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Java Programming

Curriculum Guide

Teaneck High School

Computer Department

August, 2000

revised February, 2001

description | outline | SunŽ resources | links | NJ Standards | proficiencies | workbook | books

goals of instruction | learner outcomes | assessment | applet demos

Course Description

Java is the language of the Internet. Developed by Sun Microsystems, the Java language is object-oriented from the ground up, allowing developers to write a program (application) that will run on any computer or write a program that can run on a Web page (applet). Also, having an understanding of Java syntax and keywords gives the programmer access to JavaScript capabilities, in which the code is actaully part of the Web page rather than executed from a different file. This course will focus on all three methods of programming: applications, applets, and JavaScript. Since students come from a variety of experiences, this course will be individually tailored to meed each student's needs and expectations.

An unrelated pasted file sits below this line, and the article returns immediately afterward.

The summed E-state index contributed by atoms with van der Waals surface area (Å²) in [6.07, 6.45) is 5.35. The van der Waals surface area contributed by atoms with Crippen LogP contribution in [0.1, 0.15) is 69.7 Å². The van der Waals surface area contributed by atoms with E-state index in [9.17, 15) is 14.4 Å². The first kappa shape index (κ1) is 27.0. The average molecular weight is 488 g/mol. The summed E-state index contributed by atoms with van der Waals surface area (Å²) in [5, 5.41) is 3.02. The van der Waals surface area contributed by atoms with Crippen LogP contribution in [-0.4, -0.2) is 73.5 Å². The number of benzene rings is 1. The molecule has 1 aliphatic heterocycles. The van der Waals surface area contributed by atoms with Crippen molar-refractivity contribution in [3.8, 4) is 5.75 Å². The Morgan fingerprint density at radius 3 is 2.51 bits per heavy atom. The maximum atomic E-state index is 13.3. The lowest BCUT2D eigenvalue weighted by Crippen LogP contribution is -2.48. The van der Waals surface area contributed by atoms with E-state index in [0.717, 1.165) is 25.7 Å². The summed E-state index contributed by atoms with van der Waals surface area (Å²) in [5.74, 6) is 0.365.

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Course Outline

note: projects with numbers (like "3-1")are in the Workbook.



Unit 1

History of programming and programming languages. Procedural/functional languages vs. object-oriented languages. Overview of the Java Technology, applets, applications, and JavaScript.

Unit 2

Downloading and installing the latest Java Developer's Kit (JDK 1.3?).

Unit 3

Your first application.

Project: "Hello World!"

Unit 4

Introduction to Applets

Variables and data types

Projects: 1-1: Distance Conversion, 1-2: Checkbook balancing

Unit 5

User Interaction/ User interface

Projects: 2-1: Menus, 2-2: Menu Buttons

Unit 6

Writing Applets

Projects: 3-1,2,3,4: Conversion applets, 3-5: interest calculations

Unit 7

Control strucures: Decisions and Loops

Projects: 4-1,2,3,4,5: Menus, 5-4:compound interest, Divisibility

Unit 8

Vectors and Arrays

Projects: 6-5: Bubble sort, 6-6: Linear (and binary) searches, Life

Unit 9

Applets and Graphics

Projects: Drawings and animations, graphing functions.

Unit 10

Introduction to Classes and Objects

The BlueJ environment

Unit 11

Math Class Methods (Deitel, 2e ch. 4)

Projects: Random number generator, Monte Carlo methods, PI at random, Divisibility project (Lambert, p 77)

Unit 12

Strings, Files, and Streams (Deitel, 2e, ch 8 and 15)

Projects: analyzing textfiles